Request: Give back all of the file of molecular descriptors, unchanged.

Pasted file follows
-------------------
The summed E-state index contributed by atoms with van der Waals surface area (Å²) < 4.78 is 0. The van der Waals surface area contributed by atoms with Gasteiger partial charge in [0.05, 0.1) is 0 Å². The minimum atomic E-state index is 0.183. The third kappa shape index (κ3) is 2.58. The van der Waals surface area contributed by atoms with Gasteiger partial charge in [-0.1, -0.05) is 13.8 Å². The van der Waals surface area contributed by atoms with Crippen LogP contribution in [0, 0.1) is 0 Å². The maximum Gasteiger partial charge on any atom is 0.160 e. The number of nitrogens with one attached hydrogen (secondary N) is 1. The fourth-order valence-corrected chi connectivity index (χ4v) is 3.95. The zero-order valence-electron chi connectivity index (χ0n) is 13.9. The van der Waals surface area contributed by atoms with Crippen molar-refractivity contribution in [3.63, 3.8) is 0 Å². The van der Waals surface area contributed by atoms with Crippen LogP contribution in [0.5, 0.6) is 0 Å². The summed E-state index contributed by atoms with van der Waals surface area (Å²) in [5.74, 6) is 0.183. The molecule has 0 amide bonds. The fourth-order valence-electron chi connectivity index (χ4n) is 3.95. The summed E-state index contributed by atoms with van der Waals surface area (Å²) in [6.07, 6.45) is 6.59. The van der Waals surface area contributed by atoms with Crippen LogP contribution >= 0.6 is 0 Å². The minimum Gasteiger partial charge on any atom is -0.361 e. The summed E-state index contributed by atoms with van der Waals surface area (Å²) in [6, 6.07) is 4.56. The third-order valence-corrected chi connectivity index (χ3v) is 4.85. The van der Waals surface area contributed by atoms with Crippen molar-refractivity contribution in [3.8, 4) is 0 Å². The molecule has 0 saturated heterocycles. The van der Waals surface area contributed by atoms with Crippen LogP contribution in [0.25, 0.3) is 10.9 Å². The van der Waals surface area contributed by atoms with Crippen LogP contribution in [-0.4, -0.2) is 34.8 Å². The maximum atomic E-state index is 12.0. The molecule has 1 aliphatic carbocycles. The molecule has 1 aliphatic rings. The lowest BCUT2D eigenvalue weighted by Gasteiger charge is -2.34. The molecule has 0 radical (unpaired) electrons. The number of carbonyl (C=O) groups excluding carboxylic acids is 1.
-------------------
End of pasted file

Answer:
The summed E-state index contributed by atoms with van der Waals surface area (Å²) < 4.78 is 0. The van der Waals surface area contributed by atoms with Gasteiger partial charge in [0.05, 0.1) is 0 Å². The minimum atomic E-state index is 0.183. The third kappa shape index (κ3) is 2.58. The van der Waals surface area contributed by atoms with Gasteiger partial charge in [-0.1, -0.05) is 13.8 Å². The van der Waals surface area contributed by atoms with Crippen LogP contribution in [0, 0.1) is 0 Å². The maximum Gasteiger partial charge on any atom is 0.160 e. The number of nitrogens with one attached hydrogen (secondary N) is 1. The fourth-order valence-corrected chi connectivity index (χ4v) is 3.95. The zero-order valence-electron chi connectivity index (χ0n) is 13.9. The van der Waals surface area contributed by atoms with Crippen molar-refractivity contribution in [3.63, 3.8) is 0 Å². The van der Waals surface area contributed by atoms with Crippen LogP contribution in [0.5, 0.6) is 0 Å². The summed E-state index contributed by atoms with van der Waals surface area (Å²) in [5.74, 6) is 0.183. The molecule has 0 amide bonds. The fourth-order valence-electron chi connectivity index (χ4n) is 3.95. The summed E-state index contributed by atoms with van der Waals surface area (Å²) in [6.07, 6.45) is 6.59. The van der Waals surface area contributed by atoms with Crippen LogP contribution >= 0.6 is 0 Å². The minimum Gasteiger partial charge on any atom is -0.361 e. The summed E-state index contributed by atoms with van der Waals surface area (Å²) in [6, 6.07) is 4.56. The third-order valence-corrected chi connectivity index (χ3v) is 4.85. The van der Waals surface area contributed by atoms with Crippen molar-refractivity contribution in [3.8, 4) is 0 Å². The molecule has 0 saturated heterocycles. The van der Waals surface area contributed by atoms with Crippen LogP contribution in [0.25, 0.3) is 10.9 Å². The van der Waals surface area contributed by atoms with Crippen LogP contribution in [-0.4, -0.2) is 34.8 Å². The maximum atomic E-state index is 12.0. The molecule has 1 aliphatic carbocycles. The molecule has 1 aliphatic rings. The lowest BCUT2D eigenvalue weighted by Gasteiger charge is -2.34. The molecule has 0 radical (unpaired) electrons. The number of carbonyl (C=O) groups excluding carboxylic acids is 1.